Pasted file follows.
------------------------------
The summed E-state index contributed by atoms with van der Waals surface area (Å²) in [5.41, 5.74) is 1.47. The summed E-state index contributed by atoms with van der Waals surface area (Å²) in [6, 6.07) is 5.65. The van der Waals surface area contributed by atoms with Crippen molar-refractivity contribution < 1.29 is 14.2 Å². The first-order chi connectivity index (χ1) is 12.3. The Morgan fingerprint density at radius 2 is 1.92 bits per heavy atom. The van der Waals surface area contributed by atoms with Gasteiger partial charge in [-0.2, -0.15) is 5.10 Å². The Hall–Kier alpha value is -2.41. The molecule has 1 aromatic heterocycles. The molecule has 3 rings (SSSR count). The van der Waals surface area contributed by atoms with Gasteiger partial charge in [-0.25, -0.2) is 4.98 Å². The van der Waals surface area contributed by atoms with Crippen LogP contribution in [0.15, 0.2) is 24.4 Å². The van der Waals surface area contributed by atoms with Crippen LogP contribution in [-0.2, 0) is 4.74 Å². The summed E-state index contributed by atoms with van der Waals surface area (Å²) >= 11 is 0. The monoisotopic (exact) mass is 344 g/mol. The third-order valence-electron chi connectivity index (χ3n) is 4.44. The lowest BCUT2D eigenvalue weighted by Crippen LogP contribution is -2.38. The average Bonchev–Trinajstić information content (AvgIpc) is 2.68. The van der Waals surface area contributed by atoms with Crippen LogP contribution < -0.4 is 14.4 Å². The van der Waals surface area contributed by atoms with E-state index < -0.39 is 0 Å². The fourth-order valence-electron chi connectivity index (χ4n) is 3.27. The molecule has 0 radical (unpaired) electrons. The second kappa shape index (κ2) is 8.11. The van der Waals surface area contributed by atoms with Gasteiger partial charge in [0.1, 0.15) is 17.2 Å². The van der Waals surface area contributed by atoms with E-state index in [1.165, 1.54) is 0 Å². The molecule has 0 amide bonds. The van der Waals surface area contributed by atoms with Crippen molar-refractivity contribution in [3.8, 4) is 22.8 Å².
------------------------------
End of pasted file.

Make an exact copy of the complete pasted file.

The summed E-state index contributed by atoms with van der Waals surface area (Å²) in [5.41, 5.74) is 1.47. The summed E-state index contributed by atoms with van der Waals surface area (Å²) in [6, 6.07) is 5.65. The van der Waals surface area contributed by atoms with Crippen molar-refractivity contribution < 1.29 is 14.2 Å². The first-order chi connectivity index (χ1) is 12.3. The Morgan fingerprint density at radius 2 is 1.92 bits per heavy atom. The van der Waals surface area contributed by atoms with Gasteiger partial charge in [-0.2, -0.15) is 5.10 Å². The Hall–Kier alpha value is -2.41. The molecule has 1 aromatic heterocycles. The molecule has 3 rings (SSSR count). The van der Waals surface area contributed by atoms with Gasteiger partial charge in [-0.25, -0.2) is 4.98 Å². The van der Waals surface area contributed by atoms with Crippen LogP contribution in [0.15, 0.2) is 24.4 Å². The van der Waals surface area contributed by atoms with Crippen LogP contribution in [-0.2, 0) is 4.74 Å². The summed E-state index contributed by atoms with van der Waals surface area (Å²) >= 11 is 0. The monoisotopic (exact) mass is 344 g/mol. The third-order valence-electron chi connectivity index (χ3n) is 4.44. The lowest BCUT2D eigenvalue weighted by Crippen LogP contribution is -2.38. The average Bonchev–Trinajstić information content (AvgIpc) is 2.68. The van der Waals surface area contributed by atoms with Crippen LogP contribution < -0.4 is 14.4 Å². The van der Waals surface area contributed by atoms with E-state index < -0.39 is 0 Å². The fourth-order valence-electron chi connectivity index (χ4n) is 3.27. The molecule has 0 radical (unpaired) electrons. The second kappa shape index (κ2) is 8.11. The van der Waals surface area contributed by atoms with Gasteiger partial charge in [0.1, 0.15) is 17.2 Å². The van der Waals surface area contributed by atoms with E-state index in [1.165, 1.54) is 0 Å². The molecule has 0 amide bonds. The van der Waals surface area contributed by atoms with Crippen molar-refractivity contribution in [3.8, 4) is 22.8 Å².